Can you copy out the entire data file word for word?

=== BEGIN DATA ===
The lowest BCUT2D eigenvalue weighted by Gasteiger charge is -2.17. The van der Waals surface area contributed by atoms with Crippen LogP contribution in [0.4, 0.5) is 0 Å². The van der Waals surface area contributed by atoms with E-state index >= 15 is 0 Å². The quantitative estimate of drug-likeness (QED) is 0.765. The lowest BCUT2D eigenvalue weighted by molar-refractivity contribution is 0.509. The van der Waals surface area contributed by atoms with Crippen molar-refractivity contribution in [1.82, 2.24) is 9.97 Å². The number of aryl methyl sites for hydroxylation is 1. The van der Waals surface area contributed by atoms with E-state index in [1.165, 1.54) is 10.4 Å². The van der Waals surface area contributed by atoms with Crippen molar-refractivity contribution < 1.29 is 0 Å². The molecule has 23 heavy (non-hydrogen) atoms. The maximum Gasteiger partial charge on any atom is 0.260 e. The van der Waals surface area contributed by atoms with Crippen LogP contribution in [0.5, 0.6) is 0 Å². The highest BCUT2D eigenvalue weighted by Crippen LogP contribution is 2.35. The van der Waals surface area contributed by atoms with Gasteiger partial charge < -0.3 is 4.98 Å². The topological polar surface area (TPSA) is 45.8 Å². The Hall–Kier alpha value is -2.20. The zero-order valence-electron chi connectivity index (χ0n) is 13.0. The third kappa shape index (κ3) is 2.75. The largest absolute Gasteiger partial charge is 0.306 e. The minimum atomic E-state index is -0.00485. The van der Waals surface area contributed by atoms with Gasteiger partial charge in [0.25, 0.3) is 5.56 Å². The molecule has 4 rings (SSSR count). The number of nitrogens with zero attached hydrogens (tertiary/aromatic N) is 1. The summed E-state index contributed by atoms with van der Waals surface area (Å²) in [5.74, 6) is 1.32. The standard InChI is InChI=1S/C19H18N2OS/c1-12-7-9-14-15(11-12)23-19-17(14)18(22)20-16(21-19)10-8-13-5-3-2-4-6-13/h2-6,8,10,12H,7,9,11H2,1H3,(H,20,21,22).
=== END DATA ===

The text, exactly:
The lowest BCUT2D eigenvalue weighted by Gasteiger charge is -2.17. The van der Waals surface area contributed by atoms with Crippen LogP contribution in [0.4, 0.5) is 0 Å². The van der Waals surface area contributed by atoms with E-state index >= 15 is 0 Å². The quantitative estimate of drug-likeness (QED) is 0.765. The lowest BCUT2D eigenvalue weighted by molar-refractivity contribution is 0.509. The van der Waals surface area contributed by atoms with Crippen molar-refractivity contribution in [1.82, 2.24) is 9.97 Å². The number of aryl methyl sites for hydroxylation is 1. The van der Waals surface area contributed by atoms with E-state index in [1.165, 1.54) is 10.4 Å². The van der Waals surface area contributed by atoms with Crippen molar-refractivity contribution < 1.29 is 0 Å². The molecule has 23 heavy (non-hydrogen) atoms. The maximum Gasteiger partial charge on any atom is 0.260 e. The van der Waals surface area contributed by atoms with Crippen LogP contribution in [0.5, 0.6) is 0 Å². The highest BCUT2D eigenvalue weighted by Crippen LogP contribution is 2.35. The van der Waals surface area contributed by atoms with Gasteiger partial charge < -0.3 is 4.98 Å². The topological polar surface area (TPSA) is 45.8 Å². The Hall–Kier alpha value is -2.20. The zero-order valence-electron chi connectivity index (χ0n) is 13.0. The third kappa shape index (κ3) is 2.75. The largest absolute Gasteiger partial charge is 0.306 e. The minimum atomic E-state index is -0.00485. The van der Waals surface area contributed by atoms with Gasteiger partial charge in [0.25, 0.3) is 5.56 Å². The molecule has 4 rings (SSSR count). The number of nitrogens with zero attached hydrogens (tertiary/aromatic N) is 1. The summed E-state index contributed by atoms with van der Waals surface area (Å²) in [5.74, 6) is 1.32. The standard InChI is InChI=1S/C19H18N2OS/c1-12-7-9-14-15(11-12)23-19-17(14)18(22)20-16(21-19)10-8-13-5-3-2-4-6-13/h2-6,8,10,12H,7,9,11H2,1H3,(H,20,21,22).